Battling Cybersecurity Risk: How to Start Somewhere, Right Now

Cybersecurity Risk News

With a string of high-profile cyberattacks and rising geopolitical tensions there has never been a more hazardous cybersecurity environment. This is a threat that can affect every company – automated attacks don’t differentiate between targets.

The situation is driven in large part due to a relentless rise in vulnerabilities, with tens of thousands of brand-new vulnerabilities discovered every year. For tech teams that are probably already under-resourced, guarding against this rising tide of threats is an impossible task.

But, sometimes the best and most practical mitigations in cybercrime prevention are overlooked. We’ll discuss why cybersecurity threats have escalated so rapidly – and what easy wins you can take to improve your organization’s cybersecurity posture right away.

Recent major cyberattacks highlight the danger

Cyber security has arguably never been more important. With an increase in vulnerabilities that has been unabated over years, and the rising geopolitical tensions it is impossible for any company to claim that its cybersecurity is immune from penetration. In recent weeks, we’ve seen non-stop reports of security breaches at Microsoft, Nvidia, Vodafone, and many others.

In March, teenagers from the Lapsus$ Group managed to hack Microsoft, steal key product source codes, including the Cortana voice assistant and internal Azure server developer servers.

Lapsus$ is a teenager-led group. But it didn’t end there. Nvidia was also targeted, as the company admitted that sensitive corporate data was leaked, including proprietary information as well as employee credentials. Something similar happened to consumer group Samsung, and to consultancy Globant. This is the extent of all damage done by one miscreant.

The backdrop for these events

Of course, Lapsus$ is just one active group. Numerous other groups are also targeting minor and major organizations. There are many others who target both major and minor organizations. And nobody is spared – in January 2022, the Red Cross was hacked, exposing the personal data of hundreds of thousands of people.

Hacking, intrusions, extorsions… left, right, and center. Where does it end?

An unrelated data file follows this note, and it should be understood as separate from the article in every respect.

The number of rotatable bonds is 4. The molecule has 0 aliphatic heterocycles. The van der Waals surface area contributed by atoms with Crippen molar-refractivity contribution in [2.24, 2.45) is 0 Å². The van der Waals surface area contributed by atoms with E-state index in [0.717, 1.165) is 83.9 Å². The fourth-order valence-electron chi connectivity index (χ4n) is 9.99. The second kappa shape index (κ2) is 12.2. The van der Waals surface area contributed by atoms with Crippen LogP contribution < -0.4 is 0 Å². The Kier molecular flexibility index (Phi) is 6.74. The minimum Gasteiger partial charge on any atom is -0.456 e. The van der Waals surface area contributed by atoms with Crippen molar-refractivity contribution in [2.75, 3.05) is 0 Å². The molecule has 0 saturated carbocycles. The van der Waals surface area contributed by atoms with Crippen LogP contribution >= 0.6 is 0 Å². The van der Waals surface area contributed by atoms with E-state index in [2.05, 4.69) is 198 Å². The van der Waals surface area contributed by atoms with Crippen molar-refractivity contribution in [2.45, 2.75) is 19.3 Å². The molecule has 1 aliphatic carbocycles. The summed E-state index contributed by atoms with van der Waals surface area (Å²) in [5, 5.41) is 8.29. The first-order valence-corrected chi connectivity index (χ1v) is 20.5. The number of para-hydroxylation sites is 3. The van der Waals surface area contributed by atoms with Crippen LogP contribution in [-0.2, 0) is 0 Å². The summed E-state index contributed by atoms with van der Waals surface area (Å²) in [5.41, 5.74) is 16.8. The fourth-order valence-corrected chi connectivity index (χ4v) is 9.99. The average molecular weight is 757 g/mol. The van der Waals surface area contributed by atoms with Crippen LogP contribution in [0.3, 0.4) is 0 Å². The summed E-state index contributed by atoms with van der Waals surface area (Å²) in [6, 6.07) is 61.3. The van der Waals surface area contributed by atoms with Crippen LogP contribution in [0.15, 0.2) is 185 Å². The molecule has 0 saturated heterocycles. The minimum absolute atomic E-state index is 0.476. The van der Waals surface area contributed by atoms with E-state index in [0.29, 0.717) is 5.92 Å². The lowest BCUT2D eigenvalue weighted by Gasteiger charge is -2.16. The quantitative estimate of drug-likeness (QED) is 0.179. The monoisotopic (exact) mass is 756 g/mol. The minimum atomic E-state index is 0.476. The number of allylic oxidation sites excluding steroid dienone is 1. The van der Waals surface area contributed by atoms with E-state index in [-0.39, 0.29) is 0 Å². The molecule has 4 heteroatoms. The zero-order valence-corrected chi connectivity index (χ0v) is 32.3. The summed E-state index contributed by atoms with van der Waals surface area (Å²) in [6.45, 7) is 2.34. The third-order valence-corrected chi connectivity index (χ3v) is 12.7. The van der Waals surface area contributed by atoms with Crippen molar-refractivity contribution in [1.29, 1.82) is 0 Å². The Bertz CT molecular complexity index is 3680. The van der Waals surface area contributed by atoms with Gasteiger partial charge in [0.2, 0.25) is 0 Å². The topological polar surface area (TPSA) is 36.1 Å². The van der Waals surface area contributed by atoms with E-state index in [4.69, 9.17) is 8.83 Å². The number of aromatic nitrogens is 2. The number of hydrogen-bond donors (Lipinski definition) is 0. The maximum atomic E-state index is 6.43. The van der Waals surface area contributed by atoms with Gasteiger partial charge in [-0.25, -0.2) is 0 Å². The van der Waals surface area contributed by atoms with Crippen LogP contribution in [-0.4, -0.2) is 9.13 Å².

Well, it’s not likely to end anytime soon. There’s a steady stream of new vulnerabilities, and by extension, new threats appearing. By 2021, almost 22,000 new vulnerabilities were published on the National Vulnerability Database, an increase of 27% over the count for 2018, just 3 years ago.

Every year, the number of vulnerabilities increases. This creates a mountain of potential risks. The list of actors with interest in successfully exploiting vulnerabilities isn’t exactly shrinking either, as the latest geopolitical instability adds to the threat.

Mitigation is tough and multi-pronged

A lot of work goes into solving the problem and trying to build a defense. These defenses do not always work, as the long list of examples shows. It is too easy to under resource, and resources can easily be allocated incorrectly.

The problem with fighting cybercrime involves many facets. You can’t defeat cybercriminals if you only focus on one aspect. This must encompass all aspects of the remit: encryption and endpoint security, firewalls, advanced threat monitoring, and hardening activities such as patching or restricted access.

All of these components must be present and executed consistently. However, this is a huge task when IT departments are short on staff. In all fairness, it’s impossible to set up a watertight cybersecurity perimeter – if multi-billion-dollar firms can’t do it, it’s unlikely that the typical business will. But some essential parts of vulnerability management are sometimes neglected.

A quick win for

According to the Ponemon report, it takes roughly five weeks to fix a vulnerability. This is the core of the problem. Fixing vulnerabilities through patching is arguably one of the most effective ways to combat cyber threats: if the vulnerability no longer exists, the opportunity to exploit it disappears too.